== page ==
The ongoing paludification process at the study sites led to a decrease in tree aboveground biomass (Figs. 23). A decline in forest productivity with organic layer thickening has been commonly observed in the boreal biome (e.g.,40,41,42). Forested peatlands are widely managed by the forest industry to control, reduce or reverse the paludification process and increase forest site productivity through drainage, fertilization or mechanical site preparation14,43,44,45,46,47. These management practices—favoring organic layer decay—are performed with different considerations for the impact they generate on both atmospheric and aquatic CO2 and CH4 fluxes. The most extensive studies have been conducted in Finland14,47,48, while in Canada the C sequestration function of peat soils and carbon accounting are still rarely taken into account in forested peatland management49,50. Yet, the value of organic horizons for C sequestration highlighted in the present study suggests that the loss of carbon from peat layer disturbance or removal cannot be offset within a short-term period (e.g., 200 years) by enhanced tree growth. For example, at CAS0—which site shows relatively good tree growth rates—tree aboveground biomass would need to be five times larger to reach long-term organic layer C storage capacities (22.6 kg C m−2). Our results suggest that prioritising forest growth over peatland development and conservation can have important and permanent repercussions on the global carbon cycle on both short- and long-term perspectives.

Our study shows that the key C sequestration function of forested peatlands should be considered in forest management practices. Since it is not possible to optimize both forest productivity and soil carbon sequestration in these ecosystems, criteria based on site characteristics should be established to inform management decisions. Our results show that black spruce growth had similar exponential trends between the three sites up to the 1960s, where stem growth was thereafter more restrained at CAS100 (Fig. 4). Age-depth modelling indicated that the organic layer was 75 cm thick at CAS100 at that time. The two other sites, which showed relatively good growth trends, never reached that organic layer thickness. The slowdown in biomass production could be the result of the black spruce rooting zone fully migrating in the organic substrate41. While further studies are needed, this may be an indicator of the peat thickness threshold above which the protection of the C sequestration function of forested peatlands should be prioritised over tree productivity.

Through the first attempt to compare the relative efficiency of two different components for C storage over a common timescale in the boreal area, we show that peat can have higher C storage capacities than trees, even on a short-term perspective. Although additional studies including peat decomposition models may be needed, our study clearly demonstrates the effectiveness of peat soils for carbon sequestration over both recent and millennial timescales in boreal forested peatlands. Thus, our results highlight the important value of forested peatlands for carbon sequestration, but also the key role that these ecosystems can play in climate change mitigation strategies. Considering that tree restoration and afforestation practices may be expensive and that the fertilization effect of rising atmospheric CO2 concentration on tree growth is negligible (e.g.,51,52,53,54), greater consideration should be given to the conservation of peatland ecosystems, which naturally contribute to reaching climate mitigation goals.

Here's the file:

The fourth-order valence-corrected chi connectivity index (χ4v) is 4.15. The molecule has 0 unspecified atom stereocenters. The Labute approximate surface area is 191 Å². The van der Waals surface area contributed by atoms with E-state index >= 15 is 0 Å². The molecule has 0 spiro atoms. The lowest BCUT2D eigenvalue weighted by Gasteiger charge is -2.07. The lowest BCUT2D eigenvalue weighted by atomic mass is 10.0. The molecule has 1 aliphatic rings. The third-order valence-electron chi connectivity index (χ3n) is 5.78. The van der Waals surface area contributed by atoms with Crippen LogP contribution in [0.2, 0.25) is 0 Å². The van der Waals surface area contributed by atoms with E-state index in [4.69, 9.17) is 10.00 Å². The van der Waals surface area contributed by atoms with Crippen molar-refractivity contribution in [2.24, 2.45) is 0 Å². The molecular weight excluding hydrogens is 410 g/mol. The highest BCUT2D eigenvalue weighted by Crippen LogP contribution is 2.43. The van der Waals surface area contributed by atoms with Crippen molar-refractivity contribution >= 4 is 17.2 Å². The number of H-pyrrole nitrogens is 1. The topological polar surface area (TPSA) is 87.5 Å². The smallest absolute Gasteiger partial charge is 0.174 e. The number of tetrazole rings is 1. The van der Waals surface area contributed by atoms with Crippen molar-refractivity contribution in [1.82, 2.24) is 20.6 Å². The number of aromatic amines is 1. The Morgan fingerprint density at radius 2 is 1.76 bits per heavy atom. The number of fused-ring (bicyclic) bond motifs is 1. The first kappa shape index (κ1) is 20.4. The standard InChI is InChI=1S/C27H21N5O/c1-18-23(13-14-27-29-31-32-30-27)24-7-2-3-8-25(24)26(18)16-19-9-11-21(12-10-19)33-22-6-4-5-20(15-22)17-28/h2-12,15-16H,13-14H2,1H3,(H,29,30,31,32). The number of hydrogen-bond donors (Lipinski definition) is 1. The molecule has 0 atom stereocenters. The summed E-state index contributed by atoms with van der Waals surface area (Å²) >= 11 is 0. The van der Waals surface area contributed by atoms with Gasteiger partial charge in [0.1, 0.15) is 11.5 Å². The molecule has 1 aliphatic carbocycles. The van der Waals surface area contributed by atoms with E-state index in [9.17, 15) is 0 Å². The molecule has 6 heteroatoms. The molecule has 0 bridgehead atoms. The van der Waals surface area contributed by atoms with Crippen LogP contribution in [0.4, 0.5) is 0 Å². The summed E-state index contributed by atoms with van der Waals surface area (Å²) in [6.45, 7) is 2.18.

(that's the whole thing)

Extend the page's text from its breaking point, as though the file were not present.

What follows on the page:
Study area

Data were collected in eastern Canada within the Clay Belt region of the black spruce-feather moss bioclimatic domain, south of James Bay55 (Fig. 1a). This area is particularly prone to paludification due to the relatively cold and humid climate, the flat topography, and the dominance of poorly-drained clayey deposits left by the proglacial lakes Barlow and Ojibway45,56. Moreover, the regional fire cycle is estimated at ~ 400 years since 192057, allowing the accumulation of thick organic layers between fire events. Mean annual temperature is 0.3 °C (1950–2013 period)—ranging from -18.9 °C in January to 16.3 °C in July—and mean annual precipitation is 818 mm58.

Site selection and fieldwork

Different terms have been used worldwide to describe peatlands with a certain ligneous vegetation cover (e.g. forested, treed, or wooded peatlands) as the terminology of these ecosystems is yet to be clarified. Here, the term “forested peatlands” refers to peatlands with trees over 4 m in height having a canopy coverage ≥ 25%59. The studied forested peatland site was selected based on previous studies conducted in the Clay Belt to ensure its regional representativeness24,41,60. Its selection was based on ecoforestry maps61 to identify black spruce–Sphagnum-dominated stands and field observations to choose a forested peatland presenting a range in organic layer thickness. The selected forested peatland (49°33′06′′N, 78°59′10′′O; Fig. 1b) has an organic layer thickness that varies between 40 cm and more than 1 m. The aboveground vegetation is largely dominated by black spruce and ericaceous shrubs, such as Vaccinium angustifolium, Rhododendron groenlandicum, Kalmia angustifolia, and Chamaedaphne calyculata. The understory is dominated by Sphagnum communities, particularly S. angustifolium/fallax.